It appears sperm counts are declining to troubling levels, according to authors who conducted the largest meta-analysis of its kind. Between 1973 and 2013, sperm counts dropped by more than 50 percent around the world, with the most significant declines seen in North America, Europe, Australia and New Zealand. Sperm levels in those areas were at a level at which men would have difficulty fertilizing an egg; that is, less than 40 million/mL. So should we be concerned about these declining sperm counts?
In fact, according to Frederick vom Saal, professor emeritus of biological sciences at the University of Missouri, the declining sperm levels indicate a “death spiral of infertility in men” and that this decline is a sign that human extinction is a “very real possibility, should the trend continue unabated.”
Why are sperm counts declining?
Why are sperm counts and concentrations declining? Experts believe that modern technology is largely to blame for this drop. Lifestyle choices are also a part of the problem. Among the culprits are:
- Exposure to endocrine disrupting chemicals, such as those found in common health products (e.g., shampoo, deodorant, lotions, soaps), some foods, building materials, household items, and many plastic products. Some of them include arsenic, atrazine, bisphenol-A (BPA), dioxin, fire retardants, lead, mercury, organophosphate pesticides, perchlorate, and phthalates
- Exposure to radiation from electronic devices and microwaves, including using a laptop on your lap
- Exposure to ethinyl estradiol (a synthetic sex hormone) through contaminated water, personal care products, herbicides, nonorganic foods, plastics and other sources
- Lack of exercise
- Celiac disease
- Heavy metal exposure
- Alcohol use
- Hormone imbalance
- Use of certain medications (e.g., antibiotics, antifungals, chemotherapy), among others
- The presence of about 200 industrial pollutants in the umbilical cord blood of US born infants can serve as a contributing factor
- Exposure to electromagnetic fields
- Nutritional deficiencies and/or food intolerances (omega-3 fatty acids and vitamin D are especially important)
- Physical and/or emotional stress
How to boost male fertility naturally
Men can naturally boost their fertility (and their testosterone levels) using one or more of the following suggestions.
Get sufficient sleep. Insufficient sleep has been associated with lower testosterone levels. Young men who got five hours of sleep per night experienced a 10 to 15 percent decline in their T levels. In addition, testosterone levels tend to decline as men age.
Chow down on cruciferous veggies. Vegetables such as broccoli, Brussel sprouts, cauliflower, radishes, and bok choy fall into the class of cruciferous veggies, and they contain indole-3-carbinol (available in supplements like this one), a precursor to diindolylmethane (DIM). This combination of nutrients control levels of estradiol, a hormone that can cause testosterone levels to drop.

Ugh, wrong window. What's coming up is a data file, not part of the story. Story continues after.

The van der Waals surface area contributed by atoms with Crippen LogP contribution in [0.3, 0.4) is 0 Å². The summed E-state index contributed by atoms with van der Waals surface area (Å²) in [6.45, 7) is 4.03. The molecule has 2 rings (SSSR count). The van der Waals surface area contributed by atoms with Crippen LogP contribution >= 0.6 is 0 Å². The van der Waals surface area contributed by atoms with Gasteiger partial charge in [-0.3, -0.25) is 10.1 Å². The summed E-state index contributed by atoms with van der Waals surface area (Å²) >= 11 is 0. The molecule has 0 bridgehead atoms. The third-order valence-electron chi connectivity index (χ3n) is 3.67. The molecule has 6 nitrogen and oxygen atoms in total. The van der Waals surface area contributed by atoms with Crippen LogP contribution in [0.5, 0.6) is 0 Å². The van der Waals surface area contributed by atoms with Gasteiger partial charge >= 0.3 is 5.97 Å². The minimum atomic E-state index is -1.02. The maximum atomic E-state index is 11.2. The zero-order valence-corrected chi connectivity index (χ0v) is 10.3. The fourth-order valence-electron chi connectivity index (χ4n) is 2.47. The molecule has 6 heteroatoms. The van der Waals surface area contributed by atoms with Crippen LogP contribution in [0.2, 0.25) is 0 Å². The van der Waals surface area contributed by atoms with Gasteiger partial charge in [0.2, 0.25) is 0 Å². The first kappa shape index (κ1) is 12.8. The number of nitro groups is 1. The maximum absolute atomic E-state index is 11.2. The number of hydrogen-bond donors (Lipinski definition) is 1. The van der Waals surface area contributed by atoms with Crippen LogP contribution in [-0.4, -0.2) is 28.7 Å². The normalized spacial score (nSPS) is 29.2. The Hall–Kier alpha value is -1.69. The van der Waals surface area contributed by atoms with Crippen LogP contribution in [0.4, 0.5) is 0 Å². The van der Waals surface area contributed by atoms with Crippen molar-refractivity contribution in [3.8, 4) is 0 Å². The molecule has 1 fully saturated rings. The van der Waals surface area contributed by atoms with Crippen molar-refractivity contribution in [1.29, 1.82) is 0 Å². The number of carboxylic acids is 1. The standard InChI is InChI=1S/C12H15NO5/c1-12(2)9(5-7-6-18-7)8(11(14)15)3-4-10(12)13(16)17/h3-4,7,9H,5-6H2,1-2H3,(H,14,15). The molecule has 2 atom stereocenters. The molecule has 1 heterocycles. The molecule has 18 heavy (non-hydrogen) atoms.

Consider taking supplements. Several natural supplements are supported by scientific proof that they can help boost testosterone levels. They include beta-sitosterol, branched-chain amino acids, fenugreek, green tea, magnesium, vitamin D, and zinc. Here’s one we like.
Lose belly fat. Abdominal fat is where testosterone is transformed into the estrogen known as estradiol. If you have excess belly fat, then your chances of having lower levels of testosterone increases. Banish the belly and watch your T levels and fertility chances rise.
Manage stress. Unmanaged, chronic stress is accompanied by high levels of the stress hormone cortisol, which causes the body to lose DHA (dehydroepiandrosterone), which is needed to make testosterone. Therefore if you have high cortisol, you also have low DHEA and low T.
Enjoy sex more often. Men who engage in frequent sexual activity can boost their testosterone levels. In fact, one study found that men who engaged in sex in a sex club showed a 72 percent increase in T levels. Both masturbation and partnered sex can result in a rise in T levels.
Be social. Social isolation tends to be equated with high cortisol levels, which in turn is associated with poorer T levels. Socializing with family and friends on a regular basis and sharing thoughts and emotions can boost levels of oxytocin, which is associated with feelings of belonging and comfort.
Environmental Working Group. Body burden: the pollution of newborns. EWG 2005 Jul 14
Gasnier C et al. Glyphosate-based herbicides are toxic and endocrine disruptors in human cell lines. Toxicology 2009 Aug 21; 262(3): 184-91
Ghosh P. Sperm count drop “could make humans extinct.” BBC News 2017 Jul 27
Kelland K. Sperm count dropping in western world. Scientific American 2017 Jul 26
Levine H et al. Temporal trends in sperm count: a systematic review and meta-regression analysis. Human Reproduction Update 2017 Nov 1; 23(6): 646-59